Sunlight: Fine-grained Targeting Detection at Scale with Statistical Confidence
Publié le 6 juillet 2018
We present Sunlight, a system that detects the causes of target- ing phenomena on the web – such as personalized advertisements, recommendations, or content – at large scale and with solid statisti- cal confidence. Today’s web is growing increasingly complex and impenetrable as myriad of services collect, analyze, use, and ex- change users’ personal information. No one can tell who has what data, for what purposes they are using it, and how those uses affect the users. The few studies that exist reveal problematic effects – such as discriminatory pricing and advertising – but they are either too small-scale to generalize or lack formal assessments of confi- dence in the results, making them difficult to trust or interpret.
Sunlight brings a principled and scalable methodology to per- sonal data measurements by adapting well-established methods from statistics for the specific problem of targeting detection. Our method- ology formally separates different operations into four key phases: scalable hypothesis generation, interpretable hypothesis formation, statistical significance testing, and multiple testing correction. Each phase bears instantiations from multiple mechanisms from statis- tics, each making different assumptions and tradeoffs. Sunlight of- fers a modular design that allows exploration of this vast design space. We explore a portion of this space, thoroughly evaluating the tradeoffs both analytically and experimentally. Our exploration reveals subtle tensions between scalability and confidence. Sun- light’s default functioning strikes a balance to provide the first sys- tem that can diagnose targeting at fine granularity, at scale, and with solid statistical justification of its results.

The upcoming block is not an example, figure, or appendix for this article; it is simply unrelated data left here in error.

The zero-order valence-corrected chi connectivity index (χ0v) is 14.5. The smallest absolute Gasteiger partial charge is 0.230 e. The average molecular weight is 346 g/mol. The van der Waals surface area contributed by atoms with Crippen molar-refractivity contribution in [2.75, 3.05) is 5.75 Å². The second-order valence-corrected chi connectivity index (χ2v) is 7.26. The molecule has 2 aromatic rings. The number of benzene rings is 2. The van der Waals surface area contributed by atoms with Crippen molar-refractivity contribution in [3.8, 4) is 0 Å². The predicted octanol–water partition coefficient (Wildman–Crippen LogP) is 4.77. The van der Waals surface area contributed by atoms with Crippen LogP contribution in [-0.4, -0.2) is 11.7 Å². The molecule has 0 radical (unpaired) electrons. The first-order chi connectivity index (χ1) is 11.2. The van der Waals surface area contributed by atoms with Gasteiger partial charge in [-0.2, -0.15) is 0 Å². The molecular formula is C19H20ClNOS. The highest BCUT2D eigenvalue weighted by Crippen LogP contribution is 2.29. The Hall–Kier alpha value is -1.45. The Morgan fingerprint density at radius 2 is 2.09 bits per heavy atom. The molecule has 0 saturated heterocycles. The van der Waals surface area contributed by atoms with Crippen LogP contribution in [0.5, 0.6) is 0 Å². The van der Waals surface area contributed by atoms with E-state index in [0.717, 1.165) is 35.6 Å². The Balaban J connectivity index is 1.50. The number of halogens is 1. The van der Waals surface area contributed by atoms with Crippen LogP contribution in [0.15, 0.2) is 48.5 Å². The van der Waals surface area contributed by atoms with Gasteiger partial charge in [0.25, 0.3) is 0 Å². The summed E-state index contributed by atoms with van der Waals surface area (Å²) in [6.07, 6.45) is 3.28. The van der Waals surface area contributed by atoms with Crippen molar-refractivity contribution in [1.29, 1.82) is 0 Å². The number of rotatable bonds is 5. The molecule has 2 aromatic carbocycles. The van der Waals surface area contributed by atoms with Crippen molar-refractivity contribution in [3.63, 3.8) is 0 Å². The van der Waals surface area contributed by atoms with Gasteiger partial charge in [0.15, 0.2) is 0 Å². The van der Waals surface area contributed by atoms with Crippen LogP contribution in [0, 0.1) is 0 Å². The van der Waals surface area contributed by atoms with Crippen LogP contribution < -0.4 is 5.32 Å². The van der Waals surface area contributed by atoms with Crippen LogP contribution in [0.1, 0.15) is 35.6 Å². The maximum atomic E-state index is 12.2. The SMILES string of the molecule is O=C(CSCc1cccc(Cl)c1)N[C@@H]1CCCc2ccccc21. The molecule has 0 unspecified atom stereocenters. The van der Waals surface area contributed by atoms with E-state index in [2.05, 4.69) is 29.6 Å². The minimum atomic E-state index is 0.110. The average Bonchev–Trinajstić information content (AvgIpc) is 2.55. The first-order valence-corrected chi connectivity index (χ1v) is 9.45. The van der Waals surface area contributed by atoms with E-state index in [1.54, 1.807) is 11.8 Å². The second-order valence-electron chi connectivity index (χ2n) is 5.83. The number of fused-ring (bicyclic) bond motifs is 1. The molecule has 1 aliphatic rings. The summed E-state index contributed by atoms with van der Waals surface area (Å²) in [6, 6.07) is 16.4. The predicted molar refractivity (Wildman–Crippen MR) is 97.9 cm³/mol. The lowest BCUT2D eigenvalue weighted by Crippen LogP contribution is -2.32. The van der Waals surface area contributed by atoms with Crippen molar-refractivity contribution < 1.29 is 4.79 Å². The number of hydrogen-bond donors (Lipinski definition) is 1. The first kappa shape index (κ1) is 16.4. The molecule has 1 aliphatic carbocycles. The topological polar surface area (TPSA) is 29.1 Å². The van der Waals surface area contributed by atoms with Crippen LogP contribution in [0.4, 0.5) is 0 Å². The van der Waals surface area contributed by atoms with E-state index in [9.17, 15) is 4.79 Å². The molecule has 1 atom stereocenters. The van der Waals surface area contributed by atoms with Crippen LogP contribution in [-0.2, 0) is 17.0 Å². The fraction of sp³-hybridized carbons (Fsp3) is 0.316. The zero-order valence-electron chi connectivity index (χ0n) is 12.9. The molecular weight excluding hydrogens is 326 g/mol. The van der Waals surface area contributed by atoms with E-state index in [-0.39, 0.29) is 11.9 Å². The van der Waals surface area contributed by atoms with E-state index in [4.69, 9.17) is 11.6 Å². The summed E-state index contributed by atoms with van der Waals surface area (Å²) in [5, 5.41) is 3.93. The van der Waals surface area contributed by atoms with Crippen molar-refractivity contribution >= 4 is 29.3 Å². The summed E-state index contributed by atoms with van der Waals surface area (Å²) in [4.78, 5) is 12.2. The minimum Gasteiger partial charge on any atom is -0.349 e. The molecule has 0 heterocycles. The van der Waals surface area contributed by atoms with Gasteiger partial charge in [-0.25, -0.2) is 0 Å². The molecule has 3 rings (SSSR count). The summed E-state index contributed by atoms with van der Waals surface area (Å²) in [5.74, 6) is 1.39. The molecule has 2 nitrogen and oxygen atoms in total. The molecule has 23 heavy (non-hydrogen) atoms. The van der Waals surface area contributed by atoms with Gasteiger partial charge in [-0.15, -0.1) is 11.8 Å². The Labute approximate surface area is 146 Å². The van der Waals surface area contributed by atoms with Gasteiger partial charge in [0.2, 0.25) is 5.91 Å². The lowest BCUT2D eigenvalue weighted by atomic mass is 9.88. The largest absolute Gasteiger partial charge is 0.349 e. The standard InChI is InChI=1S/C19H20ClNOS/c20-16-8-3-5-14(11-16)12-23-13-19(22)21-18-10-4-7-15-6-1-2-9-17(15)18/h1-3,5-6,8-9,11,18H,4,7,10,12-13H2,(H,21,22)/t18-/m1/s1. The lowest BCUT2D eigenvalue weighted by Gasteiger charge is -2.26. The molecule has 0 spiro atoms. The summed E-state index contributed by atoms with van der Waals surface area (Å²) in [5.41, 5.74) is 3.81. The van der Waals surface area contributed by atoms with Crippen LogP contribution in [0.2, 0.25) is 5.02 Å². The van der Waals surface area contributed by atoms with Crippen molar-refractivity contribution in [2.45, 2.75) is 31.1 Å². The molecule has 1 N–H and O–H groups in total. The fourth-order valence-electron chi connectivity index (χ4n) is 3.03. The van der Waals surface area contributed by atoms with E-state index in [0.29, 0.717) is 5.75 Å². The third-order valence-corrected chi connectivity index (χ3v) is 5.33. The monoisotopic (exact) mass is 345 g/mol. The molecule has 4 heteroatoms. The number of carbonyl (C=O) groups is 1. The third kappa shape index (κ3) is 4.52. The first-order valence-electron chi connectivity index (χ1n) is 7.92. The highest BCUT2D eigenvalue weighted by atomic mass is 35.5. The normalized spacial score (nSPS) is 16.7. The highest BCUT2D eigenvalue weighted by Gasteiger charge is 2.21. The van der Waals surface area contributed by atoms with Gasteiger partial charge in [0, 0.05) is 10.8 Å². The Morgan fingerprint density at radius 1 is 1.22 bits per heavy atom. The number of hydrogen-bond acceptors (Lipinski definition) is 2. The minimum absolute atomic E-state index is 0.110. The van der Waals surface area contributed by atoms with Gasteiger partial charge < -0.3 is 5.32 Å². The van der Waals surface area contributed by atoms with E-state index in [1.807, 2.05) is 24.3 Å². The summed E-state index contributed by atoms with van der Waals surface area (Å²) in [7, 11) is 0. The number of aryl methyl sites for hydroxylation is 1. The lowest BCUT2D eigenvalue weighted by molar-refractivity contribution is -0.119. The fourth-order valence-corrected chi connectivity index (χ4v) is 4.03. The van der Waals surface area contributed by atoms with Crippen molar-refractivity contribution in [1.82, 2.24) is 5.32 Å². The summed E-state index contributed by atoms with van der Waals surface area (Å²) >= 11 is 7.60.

We showcase our system by running two measurement studies of targeting on the web, both the largest of their kind. Our studies – about ad targeting in Gmail and on the web – reveal statistically jus- tifiable evidence that contradicts two Google statements regarding the lack of targeting on sensitive and prohibited topics.